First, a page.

Hares, Beers, Highways & Archways


This is some fine riding, my friends. This is the path that starts near Hole and leads down into the woodland behind Okoř castle. It's a spur of the 0077 bike path, I believe.

A few weeks back, during a particularly challenging ride, I coined a new term for the adventures that Stewart often leads me on -- bhiking:

bhiking /buh-hike-ing/ n. -- A sport played on rocky, overgrown or hilly terrain in which a cyclist is just as apt to be carrying his bike as to be riding it.

I like to actually ride my bike. Stewart appears to take his along as an accessory, as a hiker might carry a walking stick, ropes or crampons.

Stewart's approach to the sport was in evidence on Sunday (March 9), when we met up at Koliba in Roztoky for a ride. After looking at a picture I'd taken of him upon arrival, he said, "Look at me! I dress like a hiker, and you dress like a biker."

Yes, he was wearing hiking boots, but he looked to me more like an auto mechanic out for a pedal than your average hiker, what with his overalls and wild beard and hair.

But it's not the clothes that make the cyclist. Stewart easily kicks my butt going up steep trails, leaving me in my cycling Spandex to watch his overalled ass steadily pull away.

I met Stewart and his lovely family -- who were all on bikes -- at Koliba for a quick bite before Stewart and I headed off.

It was already around 3 p.m. by the time we saddled up, so we decided not to bite off anything too ambitious. We headed from Roztoky down the Vltava River to the train station at Úholičky, where we headed up the steep road toward the village proper.

Along the way, however, we spied a promising trail heading off to the right, up into the woods. I wouldn't say I've become a full-fledged bhiker, but I'm starting to see the pleasures of casting off into the unknown.

Without a moment's hesitation, we headed up the unknown trail.


Stewart took this picture of me riding along our newfound trail. It got a lot more difficult.

It wound its way through some lovely forest, before turning steep and rocky. I made it only part of the way up before my gearing failed me (I kept popping wheelies, it was so steep), but Stewart managed to make it almost the whole way.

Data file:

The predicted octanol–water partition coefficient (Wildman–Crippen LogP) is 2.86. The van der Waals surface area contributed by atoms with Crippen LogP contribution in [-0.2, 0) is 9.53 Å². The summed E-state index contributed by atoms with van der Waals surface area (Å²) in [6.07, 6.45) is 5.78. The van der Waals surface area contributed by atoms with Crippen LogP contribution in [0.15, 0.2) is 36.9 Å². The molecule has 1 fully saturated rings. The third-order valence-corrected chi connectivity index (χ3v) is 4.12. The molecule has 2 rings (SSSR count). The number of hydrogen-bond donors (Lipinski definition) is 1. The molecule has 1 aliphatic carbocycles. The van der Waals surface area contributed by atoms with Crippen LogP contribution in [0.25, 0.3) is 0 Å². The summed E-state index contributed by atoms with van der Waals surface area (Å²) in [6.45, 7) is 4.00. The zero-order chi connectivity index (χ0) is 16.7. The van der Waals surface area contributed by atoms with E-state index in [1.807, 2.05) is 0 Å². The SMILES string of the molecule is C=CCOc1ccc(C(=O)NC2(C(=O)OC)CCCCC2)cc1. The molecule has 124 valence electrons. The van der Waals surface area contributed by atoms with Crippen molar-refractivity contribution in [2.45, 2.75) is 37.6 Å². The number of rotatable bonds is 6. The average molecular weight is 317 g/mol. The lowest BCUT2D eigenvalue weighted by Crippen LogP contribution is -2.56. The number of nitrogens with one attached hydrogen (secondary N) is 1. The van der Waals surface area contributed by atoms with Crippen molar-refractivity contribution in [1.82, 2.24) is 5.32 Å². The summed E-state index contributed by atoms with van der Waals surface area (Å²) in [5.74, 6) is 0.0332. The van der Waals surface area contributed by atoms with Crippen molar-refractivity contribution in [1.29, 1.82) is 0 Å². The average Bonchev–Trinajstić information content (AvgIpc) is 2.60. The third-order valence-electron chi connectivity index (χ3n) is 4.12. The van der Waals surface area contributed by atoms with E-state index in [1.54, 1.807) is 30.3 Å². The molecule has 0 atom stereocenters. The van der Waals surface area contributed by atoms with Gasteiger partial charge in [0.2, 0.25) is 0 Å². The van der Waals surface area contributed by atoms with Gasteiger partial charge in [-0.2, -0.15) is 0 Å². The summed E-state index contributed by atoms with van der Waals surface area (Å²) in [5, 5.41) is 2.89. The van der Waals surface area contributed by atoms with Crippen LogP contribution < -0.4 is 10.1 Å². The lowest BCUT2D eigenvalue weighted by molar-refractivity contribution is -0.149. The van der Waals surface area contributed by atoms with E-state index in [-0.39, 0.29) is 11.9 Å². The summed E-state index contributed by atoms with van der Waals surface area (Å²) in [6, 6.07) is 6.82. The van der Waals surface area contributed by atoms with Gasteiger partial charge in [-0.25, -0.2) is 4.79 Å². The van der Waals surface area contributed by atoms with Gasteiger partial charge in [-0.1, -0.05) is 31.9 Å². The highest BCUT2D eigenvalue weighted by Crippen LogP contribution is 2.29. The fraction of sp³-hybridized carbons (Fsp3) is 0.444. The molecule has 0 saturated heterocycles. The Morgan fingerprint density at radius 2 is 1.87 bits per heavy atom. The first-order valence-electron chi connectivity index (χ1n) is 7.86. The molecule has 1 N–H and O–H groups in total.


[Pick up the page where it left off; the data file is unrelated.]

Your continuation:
Steep. Very steep. And rocky. Very rocky.

I filmed part of his slow but steady ascent:



We ended up coming out in a field near what we call Garbage Mountain (a huge landfill), and from there we wound our way toward Tursko and Svrkyně (gotta love those consonants).

Somewhere between Turkso and Svrkyně, Steward yelled, "Deer! Straight ahead!"

I looked, but didn't see any deer.

"Up in that field!"

Sure enough, there were about six or seven running across a freshly plowed farmer's field, but they were European brown hares, not deer. That's an easy mistake to make, though, because the hares around these parts are huge. Massive. They look like German shepherds running through the furrows.


Once we got to the top of the new trail, we found ourselves gazing out at this stunning panorama of the Vltava River. That's the village of Řež across the river.

From there, we unfortunately found ourselves at busy highway Route 240, between Velké Přílepy and Tursko, with no escape route. There was no alternative but to head back whence we came and try another path, or swallow hard and ride for a kilometer or two on the highway. Despite Stewart's pathological hatred of cars (at least while he's riding), he chose the highway.

You've never seen two guys cycling harder than we did on that stretch, with cars whizzing by us at high speed every few seconds. By my odometer, we maintained about 35 kph (22 mph) for the entire sprint.

From Svrkyně, we headed toward the hamlet of Hole, before branching off on a fantastically picturesque bike path -- a spur of the 0077 bike path, I believe -- that deposited us at the beautiful arched railway bridge a few kilometers behind Okoř castle.

(Check out the details of our entire route by clicking here.)

Being so close to Okoř, and our favorite watering hole, the Family Hotel Okoř, we just had to stop in for a beer. Or two. OK, it was three.

We were sitting outside. The sun began to set. Our fingers began to freeze. I began to shiver. We decided to set off for my house in Černý Vůl so that Stewart could warm up a bit before he had a longer ride home to Roztoky.

Daisy was cooking dinner. I built a fire in the fireplace.

Two glasses with a couple fingers each of Jameson's appeared.

And the color in our fingertips reappeared.

RIDE STATS
Length of ride: 34 kilometers (21.1 miles)
Average speed: 16.2 kph
Maximum speed: 42.6 kph
Time on the bike: 2.04.45
Pivo Meter: 3 each (6 for the year)
Distance ridden so far in 2008: 348 kilometers (216 miles)



This striking arched railway bridge spans a small valley behind Okoř castle. It's very similar to another arched railway bridge in the southwest of Prague (and which is part of my Bakerloo Run.)


Any cycling backpack worth its salt should contain the "New York Review of Books," "Private Eye," and a book of your choice. You never know when you'll have to drink alone.

Comments

Antonio said…
Congratulations for your blog.
Gail thinks you are hilarious and a good blog-writer. Keep those blog entries going.
Greetings from Granada -España-!
Grant Podelco said…
Thanks! All the best to you in sunny Spain, from gray and cloudy Prague.

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